The link I'm sharing below is really the first blog post I did here...on blogger. I'd done others with livejournal, and I'd done guest posts, too. I also worked on the staff for bestgayblogs.com in the early 2000s. It's just that I never got around to starting my own blog until 2009.
And it's been 9 years since then, which kind of surprises me. I didn't expect to keep the blog that long. The interesting thing is that it's become my own best reference over the years. If readers ask me questions about books I've written I know that I can usually come here to the blog, do a quick search, and find the answers. I don't always remember the details about what I've written, at least not offhand...especially when it comes to a book series. This blog keeps me organized.
When I first started blogging we were in the height of the e-book boom. A lot has changed since then. I think the people who made the switch to e-books back then will most likely stick to reading e-books only. I know I won't go back to reading print books, ever. I also think the people who have absolutely shunned e-books will never part with their print books. There are a few people who fall in between the lines and they read e-books and print books. But for the most part I think the lines have been drawn. It's also interesting because from what I've seen with readers, the most voracious readers who buy and read at least two or three books a week typically read e-books. Nothing has inspired the most dedicated readers more than having access to digital books, and a digital library.
In the last 9 years I've seen small presses come and go. Some that were around for years closed their doors for good. Some of them I worked with, including LGBT presses like Alyson Books. It's a shame because I love small presses, and I always have. I prefer working with small presses. But with so many people going indie these days it's become more difficult for small presses to hang on. So we're left with indie books and books from the big publishers. There are still a few small presses out there, so please support them if you can. We need them now more than ever.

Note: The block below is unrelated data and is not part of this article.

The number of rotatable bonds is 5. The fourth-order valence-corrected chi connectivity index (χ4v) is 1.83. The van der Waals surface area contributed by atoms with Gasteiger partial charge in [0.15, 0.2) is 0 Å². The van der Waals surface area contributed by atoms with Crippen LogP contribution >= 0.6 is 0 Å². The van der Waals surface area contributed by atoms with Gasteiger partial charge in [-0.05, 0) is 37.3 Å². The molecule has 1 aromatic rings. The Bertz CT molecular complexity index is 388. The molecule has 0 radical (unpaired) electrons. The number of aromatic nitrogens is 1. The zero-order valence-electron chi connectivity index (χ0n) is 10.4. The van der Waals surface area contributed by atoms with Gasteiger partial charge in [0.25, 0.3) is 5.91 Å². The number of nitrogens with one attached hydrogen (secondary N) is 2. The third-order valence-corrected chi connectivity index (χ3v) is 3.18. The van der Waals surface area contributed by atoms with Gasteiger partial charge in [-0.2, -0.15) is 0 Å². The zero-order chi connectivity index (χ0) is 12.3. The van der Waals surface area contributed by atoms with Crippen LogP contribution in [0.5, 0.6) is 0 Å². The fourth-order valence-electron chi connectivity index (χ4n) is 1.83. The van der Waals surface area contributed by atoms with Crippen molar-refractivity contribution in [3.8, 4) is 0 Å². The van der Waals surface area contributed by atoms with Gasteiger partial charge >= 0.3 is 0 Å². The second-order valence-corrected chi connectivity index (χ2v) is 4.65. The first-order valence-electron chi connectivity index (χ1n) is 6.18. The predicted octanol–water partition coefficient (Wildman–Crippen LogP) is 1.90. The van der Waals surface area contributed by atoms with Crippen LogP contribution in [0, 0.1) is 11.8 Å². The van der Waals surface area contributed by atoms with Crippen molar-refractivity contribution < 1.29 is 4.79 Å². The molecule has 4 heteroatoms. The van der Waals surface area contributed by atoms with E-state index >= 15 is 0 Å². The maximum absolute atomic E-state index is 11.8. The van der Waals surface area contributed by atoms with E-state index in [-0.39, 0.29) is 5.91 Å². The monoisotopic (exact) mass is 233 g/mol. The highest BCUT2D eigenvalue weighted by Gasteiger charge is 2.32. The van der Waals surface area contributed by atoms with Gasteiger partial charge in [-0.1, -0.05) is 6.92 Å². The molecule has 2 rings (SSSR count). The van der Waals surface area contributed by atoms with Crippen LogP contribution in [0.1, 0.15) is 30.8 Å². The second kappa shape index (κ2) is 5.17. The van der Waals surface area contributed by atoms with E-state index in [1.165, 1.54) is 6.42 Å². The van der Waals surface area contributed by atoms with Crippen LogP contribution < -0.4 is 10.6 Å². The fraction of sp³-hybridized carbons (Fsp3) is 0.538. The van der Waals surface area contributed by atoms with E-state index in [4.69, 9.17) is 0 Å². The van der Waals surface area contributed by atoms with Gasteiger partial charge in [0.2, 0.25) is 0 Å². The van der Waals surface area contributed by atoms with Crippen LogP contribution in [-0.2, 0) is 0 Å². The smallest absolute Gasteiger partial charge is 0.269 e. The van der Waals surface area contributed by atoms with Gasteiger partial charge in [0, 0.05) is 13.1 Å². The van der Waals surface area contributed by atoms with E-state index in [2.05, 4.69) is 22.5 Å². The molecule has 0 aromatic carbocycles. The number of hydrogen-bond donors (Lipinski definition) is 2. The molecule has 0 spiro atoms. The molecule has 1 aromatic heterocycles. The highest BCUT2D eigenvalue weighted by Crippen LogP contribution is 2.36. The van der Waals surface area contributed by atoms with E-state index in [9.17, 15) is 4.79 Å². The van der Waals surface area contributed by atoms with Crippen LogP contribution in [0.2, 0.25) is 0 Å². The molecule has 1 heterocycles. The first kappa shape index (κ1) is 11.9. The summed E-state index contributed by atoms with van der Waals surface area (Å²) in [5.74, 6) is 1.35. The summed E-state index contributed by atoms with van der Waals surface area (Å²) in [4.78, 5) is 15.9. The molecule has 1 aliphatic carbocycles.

I think what kept me hanging around with this blog for so long was the information I learned while researching for blog posts. I'll be honest about that. I often blog for myself, so that I know what's current and what's happening, and I don't always care about how many hits I get. And so many things have changed since 2009. Just following the legalization of gay marriage (and posting about it) alone kept me fascinated for years.
I've never been the most ambitious blogger. I rarely ever care about statistics, but I do check them on occasion. I usually get about 10,000 hits a week, and I ran over the 1 million hits mark a while ago. Those hits usually come from random google searches, or from readers I've managed to attract from all over the globe. Many hits come from sharing on Twitter. Interestingly, the least amount of hits I get come from Facebook. In fact, I think if I stopped sharing posts on Facebook my regular hits would still remain the same.